A stone’s throw from Barb, the sinking sun spotlighted the mesmerizing art of Dana Hanson who, by freelance trade, creates art for her Lord Warmington Studio. Her grandmother, Frieda Lord, helped found Faribault’s art center. By day Dana works as a baker/cake decorator at Fareway Foods, just across the street from Central Park. On this evening, her art danced as she brushed oils into the shape of a hooded dancer in halal, the Hebrew word for praise.

Praise seems a fitting response for the addition of artists to the concerts. Jeff Jarvis confirms the enthusiastic reception. “Youngsters have emerged from the crowds to sit with ‘real’ artists—they even come back with their own art supplies to join in,” he cites.

Jeff, himself a visual artist, understands the financial and other challenges artists face in getting their work out there. “I wanted to elevate the status of visual artists by paying them to perform alongside the musicians,” he says. He accomplished that by securing a grant through the Arts & Cultural Heritage Fund.

In addition to Jeff and the five artists I interviewed, Nicole Volk, Linda Van Lear and Julie Fakler have also been among the Concerts in the Park artists. Jeff selected local and emerging artists who enjoy working outdoors. The best works of each artist will be featured in a capstone exhibit September 8 – 11 at the Buckham Center Commons area with the opening reception from 7 p.m. – 9 p.m. on Tuesday, September 8.

the sun sets behind the bandshell as the barbershoppers sing tunes ranging from "Sweet Caroline" to "God Bless America."

The sun sets behind the bandshell as the barbershoppers sing tunes ranging from “Sweet Caroline” to “God Bless America.”

FYI: The Concerts in the Park series continues for four more Thursdays with the Copper Street Brass Quintet performing July 30; Bend in the River Big Band on August 6; Jivin’ Ivan & The Kings of Swing on August 13; and The Bandshell Brass on August 20.

Please check back tomorrow for a story about a young entrepreneur who set up shop at the July 23 Concerts in the Park event. Plus, I will show you a few more concert images.

© Copyright 2015 Audrey Kletscher Helbling

 

Honoring the clothesline July 22, 2015

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ON A RECENT AFTERNOON, I hustled outside to pull laundry from the line during an unanticipated downpour.

I rushed along three lengths of clothesline, unclipping clothing I’d hung hours earlier when the sun shone with the promise of a good drying day despite the intense humidity. Now I was hauling everything inside to dry in the dryer or on a clothes drying rack. In the process, I was soaked.

I am a clothesline drying devotee, choosing to hang laundry outdoors any day, even in the cold of a 30-degree Minnesota winter morning. It’s therapeutic—the methodical lifting of wet laundry, of clipping it to the line. I delight in the shifting light of morning, of being outside, of solo time to think, of an aged rite that celebrates the beginning of a day.

The scene along a balcony on the back side of a building along Third Street N.E. in downtown Faribault, just across the alley from the post office.

The scene along a balcony on the back side of a building along Third Street N.E. in downtown Faribault, just across the alley from the post office.

So I wondered, when I spotted colorful laundry draped over a second story railing behind an historic building in downtown Faribault, whether the immigrant woman I saw there felt the same as me. Does she delight in hanging out laundry? Or is this, for her, a matter of simple practicality, of saving money?

Whatever the reason, I was pleased to see her hanging laundry outdoors, in the heart of my community, making this place her home.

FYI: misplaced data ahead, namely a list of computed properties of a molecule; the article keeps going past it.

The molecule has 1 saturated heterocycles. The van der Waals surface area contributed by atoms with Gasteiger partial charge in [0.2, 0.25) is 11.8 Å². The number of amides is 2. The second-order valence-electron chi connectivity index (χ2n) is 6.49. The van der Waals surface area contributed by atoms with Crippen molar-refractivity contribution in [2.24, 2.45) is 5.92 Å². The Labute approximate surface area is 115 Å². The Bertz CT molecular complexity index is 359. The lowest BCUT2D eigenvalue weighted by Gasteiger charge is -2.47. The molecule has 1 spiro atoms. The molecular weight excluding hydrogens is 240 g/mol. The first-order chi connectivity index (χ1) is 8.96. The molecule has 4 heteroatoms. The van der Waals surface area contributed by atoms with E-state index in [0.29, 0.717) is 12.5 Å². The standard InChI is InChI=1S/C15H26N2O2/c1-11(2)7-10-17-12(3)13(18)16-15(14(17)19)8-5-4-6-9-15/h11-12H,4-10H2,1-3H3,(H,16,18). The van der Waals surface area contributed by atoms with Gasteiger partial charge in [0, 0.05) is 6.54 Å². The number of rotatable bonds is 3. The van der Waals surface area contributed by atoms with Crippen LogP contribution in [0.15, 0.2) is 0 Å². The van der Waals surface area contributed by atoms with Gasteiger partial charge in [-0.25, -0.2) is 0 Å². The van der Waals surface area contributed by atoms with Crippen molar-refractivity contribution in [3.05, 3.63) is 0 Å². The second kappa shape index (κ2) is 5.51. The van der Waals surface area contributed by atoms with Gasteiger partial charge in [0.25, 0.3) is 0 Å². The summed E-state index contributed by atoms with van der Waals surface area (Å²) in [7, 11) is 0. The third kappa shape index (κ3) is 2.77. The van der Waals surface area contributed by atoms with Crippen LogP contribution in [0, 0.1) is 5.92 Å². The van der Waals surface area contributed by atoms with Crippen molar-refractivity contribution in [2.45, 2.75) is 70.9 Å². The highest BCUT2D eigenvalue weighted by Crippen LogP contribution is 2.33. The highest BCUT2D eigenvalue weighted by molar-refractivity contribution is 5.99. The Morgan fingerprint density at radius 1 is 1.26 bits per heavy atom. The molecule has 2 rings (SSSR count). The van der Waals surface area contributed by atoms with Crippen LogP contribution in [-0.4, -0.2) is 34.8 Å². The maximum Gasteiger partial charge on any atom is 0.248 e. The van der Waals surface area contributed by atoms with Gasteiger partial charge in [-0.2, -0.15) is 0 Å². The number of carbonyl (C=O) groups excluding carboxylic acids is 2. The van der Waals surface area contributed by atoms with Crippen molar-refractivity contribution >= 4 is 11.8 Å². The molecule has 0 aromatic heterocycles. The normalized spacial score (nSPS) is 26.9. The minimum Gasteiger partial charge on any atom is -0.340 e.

FYI: Check back tomorrow for a second clothesline post, this one about an entirely different purpose.

Copyright 2015 Audrey Kletscher Helbling

 

 

At the Faribault car show, Part II: Fit for royalty & fit for the jester July 21, 2015

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The Rolls Royce parked in downtown Faribault Friday evening for the Car Cruise.

The Rolls Royce parked in downtown Faribault Friday evening for the Car Cruise.

YOU NEVER KNOW WHAT YOU may see at a car show.

A royal photo opp.

A royal photo opp.

At Friday evening’s Faribault Car Cruise Night, it was the 1970s Rolls Royce parked on the corner of Fourth Street/Minnesota Highway 60 and Central Avenue that drew lots of second looks. One group even posed for photos. The owners, whose identity I did not ask, take the car to the occasional car show and on Sunday afternoon drives. I expect if you own a Rolls Royce, you are selective about where you drive.

Typically, this dog's behind is attached to the back of the truck. But on this evening, it was resting on the roof. This made me laugh.

Typically, this dog’s behind is attached to the back of the truck. But on this evening, it was resting on the roof. This made me laugh.

While the Rolls Royce rated riveting royal attention, the behind of a dog attached to the roof of a truck did too. Except it seemed more fitting for the jester’s court. No one was photographing that except me.

Zooming in on the details, a Mustang emblem.

Zooming in on the details, a Mustang emblem.

I often focus on details as much as the overall scene to tell a story. An event is like a book. There are letters within words within sentences within paragraphs within chapters, between the covers. Without one, there is nothing.

BONUS PHOTOS:

Vehicles lined one block of Central Avenue.

Vehicles lined one block of Central Avenue.

I have no idea what Dixie 66 means. But there are always interesting plates on these vehicles.

Apparently 1966 Mustangs are “Dixie Dream Cars.”

Interested in what's under the hood? Many hoods are open at car shows.

Interested in what’s under the hood? Many hoods are open at car shows.

Art on the hood of a Thunderbird.

Art on the hood of a Pontiac Firebird.

Car cruise participants typically bring lawn chairs and sit near their vehicles.

Car cruise participants typically bring lawn chairs and sit near their vehicles.

More car art, this time on the trunk.

More car art, this time on the trunk.

FYI: Click here to read my first post on the July 17 Faribault Car Cruise Night. The final Cruise Night of the season is slated for 6 p.m. – 9 p.m. Friday, August 21 on Central Avenue in historic downtown Faribault.

© Copyright 2015 Audrey Kletscher Helbling